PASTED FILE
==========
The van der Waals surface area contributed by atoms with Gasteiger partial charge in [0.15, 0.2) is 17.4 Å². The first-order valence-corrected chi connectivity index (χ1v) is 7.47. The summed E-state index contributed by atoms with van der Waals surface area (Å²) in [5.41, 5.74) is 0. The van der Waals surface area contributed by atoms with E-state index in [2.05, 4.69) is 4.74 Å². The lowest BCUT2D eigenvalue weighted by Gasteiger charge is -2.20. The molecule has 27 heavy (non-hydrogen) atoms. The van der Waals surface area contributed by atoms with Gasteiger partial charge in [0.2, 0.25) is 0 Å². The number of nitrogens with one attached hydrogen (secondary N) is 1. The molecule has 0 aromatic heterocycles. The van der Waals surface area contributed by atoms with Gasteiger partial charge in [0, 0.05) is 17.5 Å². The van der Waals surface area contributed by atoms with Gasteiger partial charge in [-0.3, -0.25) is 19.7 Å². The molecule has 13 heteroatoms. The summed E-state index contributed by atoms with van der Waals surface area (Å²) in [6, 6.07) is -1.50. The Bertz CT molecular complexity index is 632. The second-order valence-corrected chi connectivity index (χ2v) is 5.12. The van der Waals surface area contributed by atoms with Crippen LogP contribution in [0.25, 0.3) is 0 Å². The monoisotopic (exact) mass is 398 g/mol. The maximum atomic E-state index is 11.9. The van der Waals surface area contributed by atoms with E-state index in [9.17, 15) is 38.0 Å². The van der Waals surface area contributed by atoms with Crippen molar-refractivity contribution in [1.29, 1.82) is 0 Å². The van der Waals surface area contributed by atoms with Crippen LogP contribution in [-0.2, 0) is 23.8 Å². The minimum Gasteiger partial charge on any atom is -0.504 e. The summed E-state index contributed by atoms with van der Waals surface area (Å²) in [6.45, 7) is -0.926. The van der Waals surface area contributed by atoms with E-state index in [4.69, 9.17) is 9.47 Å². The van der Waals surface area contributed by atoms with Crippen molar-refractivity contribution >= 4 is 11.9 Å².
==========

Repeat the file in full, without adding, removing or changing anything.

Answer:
The van der Waals surface area contributed by atoms with Gasteiger partial charge in [0.15, 0.2) is 17.4 Å². The first-order valence-corrected chi connectivity index (χ1v) is 7.47. The summed E-state index contributed by atoms with van der Waals surface area (Å²) in [5.41, 5.74) is 0. The van der Waals surface area contributed by atoms with E-state index in [2.05, 4.69) is 4.74 Å². The lowest BCUT2D eigenvalue weighted by Gasteiger charge is -2.20. The molecule has 27 heavy (non-hydrogen) atoms. The van der Waals surface area contributed by atoms with Gasteiger partial charge in [0.2, 0.25) is 0 Å². The number of nitrogens with one attached hydrogen (secondary N) is 1. The molecule has 0 aromatic heterocycles. The van der Waals surface area contributed by atoms with Gasteiger partial charge in [0, 0.05) is 17.5 Å². The van der Waals surface area contributed by atoms with Gasteiger partial charge in [-0.3, -0.25) is 19.7 Å². The molecule has 13 heteroatoms. The summed E-state index contributed by atoms with van der Waals surface area (Å²) in [6, 6.07) is -1.50. The Bertz CT molecular complexity index is 632. The second-order valence-corrected chi connectivity index (χ2v) is 5.12. The van der Waals surface area contributed by atoms with Crippen LogP contribution in [0.25, 0.3) is 0 Å². The monoisotopic (exact) mass is 398 g/mol. The maximum atomic E-state index is 11.9. The van der Waals surface area contributed by atoms with E-state index in [9.17, 15) is 38.0 Å². The van der Waals surface area contributed by atoms with Crippen molar-refractivity contribution in [1.29, 1.82) is 0 Å². The van der Waals surface area contributed by atoms with Crippen LogP contribution in [-0.2, 0) is 23.8 Å². The minimum Gasteiger partial charge on any atom is -0.504 e. The summed E-state index contributed by atoms with van der Waals surface area (Å²) in [6.45, 7) is -0.926. The van der Waals surface area contributed by atoms with E-state index in [4.69, 9.17) is 9.47 Å². The van der Waals surface area contributed by atoms with Crippen molar-refractivity contribution >= 4 is 11.9 Å².